The Jazz Age promised social freedom through abandon, joy and booze. Then the shoe dropped with the Depression. What draws you to this age?
I’ve always loved so much about the Jazz Age, flappers, the birth of the automotive industry, Prohibition (I had a bootlegger great-uncle who made a fortune as a very young man), and the birth of the film industry. I grew up in Los Angeles near some of the larger studios. I loved the classic film tours of Hollywood and Beverly Hills and seeing the mansions where major stars lived. When I became a journalist, I actually visited those same studios. In addition to Pre-Code films, I also loved listening to the Depression stories my neighbors and relatives shared and watching the fabulous films. I also love the silent cinema which I watch on TCM or film society screenings. Thank goodness for Turner Classic movies and the amazing stars of the 1930s.
Tell us about Mitzi Schector and the qualities that help her navigate that tantalizing landscape in MITZI OF THE RITZ.
Mitzi is a plucky eighteen-year-old New Yorker whom I based on several women I met through the years. The story begins in New York in 1930 after the Crash has wiped out the fortunes of so many. Her father’s death leaves Mitzi and her older sister, Leah, destitute. Leah takes a job as a taxi dancer, something that was well-paid, but not respectable at the time. The times force Mitzi to drop out of college and look for work. When she answers a newspaper ad for a theater usherette, the drama begins the minute she crosses the threshold of a huge New York movie palace, the Broadway Ritz.
She meets a handsome young theatre owner named David Stein, a young man much like the actual boy genius, Irving Thalberg, who has been running his late father’s theater company since he was barely out of his teens. David’s attraction to Mitzi is fiery and immediate, but she doesn’t return his feelings. In addition to being controlling and cynical, David is a married man, a reality that derails any hope for romance. Mitzi also finds herself the unwilling object of affection of a local mobster who will stop at nothing to make Mitzi his. Mitzi and Leah flee New York and board the Santa Fe Chief heading for Los Angeles. The two girls meet people who will change their lives and begin their adventure.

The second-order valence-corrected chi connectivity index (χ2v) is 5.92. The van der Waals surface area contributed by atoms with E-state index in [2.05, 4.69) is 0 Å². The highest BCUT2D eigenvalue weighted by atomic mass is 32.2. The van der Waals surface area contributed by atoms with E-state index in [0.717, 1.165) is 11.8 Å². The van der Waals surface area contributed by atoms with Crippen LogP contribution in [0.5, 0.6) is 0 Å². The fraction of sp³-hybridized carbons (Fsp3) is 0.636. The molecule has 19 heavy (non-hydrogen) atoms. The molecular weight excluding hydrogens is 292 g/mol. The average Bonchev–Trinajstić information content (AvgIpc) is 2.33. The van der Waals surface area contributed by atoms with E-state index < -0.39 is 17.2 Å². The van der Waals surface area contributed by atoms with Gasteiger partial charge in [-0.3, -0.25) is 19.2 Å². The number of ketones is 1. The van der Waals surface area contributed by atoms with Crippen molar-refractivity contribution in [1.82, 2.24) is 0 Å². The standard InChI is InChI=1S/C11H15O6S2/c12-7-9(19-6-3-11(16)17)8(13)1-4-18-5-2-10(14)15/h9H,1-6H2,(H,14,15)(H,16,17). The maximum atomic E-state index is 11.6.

I loved writing Mitzi and her two older sisters, Leah and Zisel. I wanted to create a plucky heroine who speaks in the parlance of the time. I also loved adding Yiddish slang to the mix, writing a Jewish romance, and exploring the racial politics of a different time and place.
I see you coauthored a biography of Sarah Bernhardt that has been optioned. Do you find collaborations more satisfying than working in solitude? Do you go off on your own when you write?
I wrote the Sarah Bernhardt project with a doctor who lives in Australia. We worked together online. I’m used to writing solo, but I enjoyed getting another perspective on Sarah’s life and times. My collaborator is French fluent and visited Paris frequently. While I made a number of great connections online, she was able to get the book published in French and make a lifetime connection with people who helped us on our journey.
Mitzi of the Ritz is the latest in a career begun in print, on-line and radio journalism. When does it come out and does it mark the beginning of a career in novels?
I’ve already had another novel published, an erotic romance. I worked with a small publishing house and went through an extensive editing and proofing process with experienced editors. They sent me a style guide that I continue to use. The problem with erotica is that it’s difficult to find reviewers, and some people feel uneasy with it. There has also been a glut of erotic novels since Fifty Shades of Grey became a success and it’s next to impossible to break out of the pack. While I like writing erotic romances, I wanted to try another direction with a more conventional romance although my newest bends genre, crime drama and romance. Mitzi is New Adult with a moderate level of heat. I also write Young Adult novels under a different pen name.
I watched a “thriller” over the weekend that featured some very talented actors sitting around a table watching flat screens as other actors effected change through push buttons while also watching flat screens. Do you think our gadget infused culture robs characters of useful things to do? Is that why we’re seeing more recent past stories being published and then made into film?